The opinions expressed in this article are the writer’s own and do not reflect the views of Her Campus.
What is Greenwashing?
Sustainable and eco-friendly, so it has to be safe for the environment, right? Well.. wrong. Greenwashing is giving the impression that a product is good for the environment when in reality, it’s the opposite. For example, the new Kim Kardashian skincare line. Kim K put out a new skincare line called SKKN, in which she claims that her products are eco-friendly and refillable. By sending a new tube back, you can get it refilled for a discounted price. However, she neglects to mention how the bottles are all plastic, and when you send the item back for a refill, it compiles more plastic and more waste. This is greenwashing. There are three main types of greenwashing; green by association, red herring, and lack of definition.
Green by Association
Green by association is when a company attempts to market a product as “eco-friendly” by picturing the product near greenery and pleasant views. For example, many perfume companies put their perfume bottles with a green background, covered in flowers and bees, making the product seem green and good for the environment. But they don’t tell you the hazardous chemicals within the bottle that was likely tested on animals.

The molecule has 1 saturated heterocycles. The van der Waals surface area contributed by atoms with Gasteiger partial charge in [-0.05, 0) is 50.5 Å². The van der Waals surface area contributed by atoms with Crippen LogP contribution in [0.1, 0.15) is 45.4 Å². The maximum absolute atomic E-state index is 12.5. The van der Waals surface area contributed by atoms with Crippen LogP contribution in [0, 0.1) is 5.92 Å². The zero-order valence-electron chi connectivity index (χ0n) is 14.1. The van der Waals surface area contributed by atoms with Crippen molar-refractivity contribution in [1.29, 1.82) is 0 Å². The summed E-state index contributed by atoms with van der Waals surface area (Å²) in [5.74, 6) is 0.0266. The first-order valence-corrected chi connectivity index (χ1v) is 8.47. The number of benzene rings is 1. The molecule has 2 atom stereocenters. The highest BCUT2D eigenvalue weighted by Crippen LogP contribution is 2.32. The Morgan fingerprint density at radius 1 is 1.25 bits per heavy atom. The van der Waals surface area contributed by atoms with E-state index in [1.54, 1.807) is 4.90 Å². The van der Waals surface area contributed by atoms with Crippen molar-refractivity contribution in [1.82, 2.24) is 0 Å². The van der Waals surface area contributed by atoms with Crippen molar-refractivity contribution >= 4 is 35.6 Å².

Red herring is when a company outright lies to the consumer. An example would be if a company were to say that a product is great for the environment, when in reality it does the same damage as their competitors. Red herring also couples in with lack of definition, being that companies can sell you lies and say their product is good for the environment when it actually isn’t.
Lack of Definition
Lack of definition is when a company doesn’t really explain how a product is “environmentally/eco-friendly”, “sustainable”, or any other buzzwords that may grip a consumers attention. What is eco-friendly to us, isn’t eco-friendly to them. If a product claims it’s good for the environment, but doesn’t exactly tell you how, it’s most likely greenwashing.
By understanding the main types of greenwashing and how to identify them, we can all make wiser consumer choices and see through the green sheen. There is no Planet B, and it’s crucial to educate ourselves and make better choices. Everyone can make a difference, no matter how big or small it may seem.